Bisphosphonates are a class of drugs widely used in the clinical treatment of disorders of bone metabolism, such as osteoporosis, fibrous dysplasia, myeloma and bone metastases. Because of the negative side effects caused by oral administration of bisphosphonates, various silica mesoporous materials have been investigated for a confined and controlled release of these drugs. Here, we propose biosilica from diatoms as suitable substrate for alendronate local activation of bone cells. Following a novel strategy, sodium alendronate can be in vivo incorporated into biosilica shells of cultured Thalassiosira weissflogii diatoms, by feeding the algae with an aqueous solution of the drug. After acid/oxidative treatments for removing organic matter, the resulting bisphosphonate-functionalized mesoporous biosilica was characterized and tested as osteoinductive support. Effects on osteoblast growth and anti-osteoclast activity have been examined by evaluating SaOS-2, BMSC, J774 cell viability on the alendronate-“doped” biosilica. The loading percentage of sodium alendronate into biosilica, estimated as 1.45% w/w via TGA, was able to decrease metabolic activity of J774 osteoclasts-like cells till 5% over glass control. We demonstrated a good osteoconductive ability and activation of a tissue regeneration model together with osteoclasts inhibition of the functionalized biosilica, opening the way to interesting applications for diatom microalgae as a bioinspired mesoporous material for tissue engineering.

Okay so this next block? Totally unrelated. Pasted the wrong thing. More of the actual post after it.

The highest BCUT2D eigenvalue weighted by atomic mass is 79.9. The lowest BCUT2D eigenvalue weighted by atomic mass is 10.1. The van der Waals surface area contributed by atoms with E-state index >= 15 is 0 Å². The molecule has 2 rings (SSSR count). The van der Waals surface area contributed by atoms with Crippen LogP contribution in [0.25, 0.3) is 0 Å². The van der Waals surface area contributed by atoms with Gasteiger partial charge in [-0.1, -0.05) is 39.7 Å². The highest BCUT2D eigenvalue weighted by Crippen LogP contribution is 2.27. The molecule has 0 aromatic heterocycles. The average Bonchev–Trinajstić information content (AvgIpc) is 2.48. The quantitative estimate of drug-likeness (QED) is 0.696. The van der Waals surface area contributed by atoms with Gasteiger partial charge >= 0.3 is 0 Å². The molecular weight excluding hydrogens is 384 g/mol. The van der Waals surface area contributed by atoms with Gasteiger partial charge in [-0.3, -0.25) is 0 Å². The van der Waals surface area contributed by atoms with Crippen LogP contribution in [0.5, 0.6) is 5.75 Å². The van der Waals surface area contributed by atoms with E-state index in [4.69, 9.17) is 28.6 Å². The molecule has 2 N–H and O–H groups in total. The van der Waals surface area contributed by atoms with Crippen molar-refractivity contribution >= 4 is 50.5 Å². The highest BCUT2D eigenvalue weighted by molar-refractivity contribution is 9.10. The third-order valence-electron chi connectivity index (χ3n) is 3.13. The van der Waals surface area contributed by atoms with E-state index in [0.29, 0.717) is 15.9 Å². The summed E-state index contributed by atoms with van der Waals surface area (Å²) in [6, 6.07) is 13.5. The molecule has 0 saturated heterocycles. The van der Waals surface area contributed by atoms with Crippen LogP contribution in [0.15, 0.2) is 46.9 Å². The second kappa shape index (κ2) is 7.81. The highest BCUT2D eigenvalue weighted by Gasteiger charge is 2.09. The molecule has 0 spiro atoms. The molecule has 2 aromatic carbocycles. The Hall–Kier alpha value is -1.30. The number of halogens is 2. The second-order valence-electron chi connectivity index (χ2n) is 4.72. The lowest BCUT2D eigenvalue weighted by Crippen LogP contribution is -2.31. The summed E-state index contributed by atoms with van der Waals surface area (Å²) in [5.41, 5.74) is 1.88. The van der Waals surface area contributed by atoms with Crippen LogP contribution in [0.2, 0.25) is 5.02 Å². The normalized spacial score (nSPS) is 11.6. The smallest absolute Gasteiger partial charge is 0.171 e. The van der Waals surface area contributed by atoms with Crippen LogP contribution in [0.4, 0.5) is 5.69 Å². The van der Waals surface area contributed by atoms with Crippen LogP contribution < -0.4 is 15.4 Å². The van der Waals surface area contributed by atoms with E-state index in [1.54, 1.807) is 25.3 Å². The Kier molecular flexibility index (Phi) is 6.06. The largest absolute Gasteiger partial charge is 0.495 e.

|Titolo:||In vivo functionalization of diatom biosilica with sodium alendronate as osteoactive material|
|Data di pubblicazione:||2019|
|Appare nelle tipologie:||1.1 Articolo in rivista|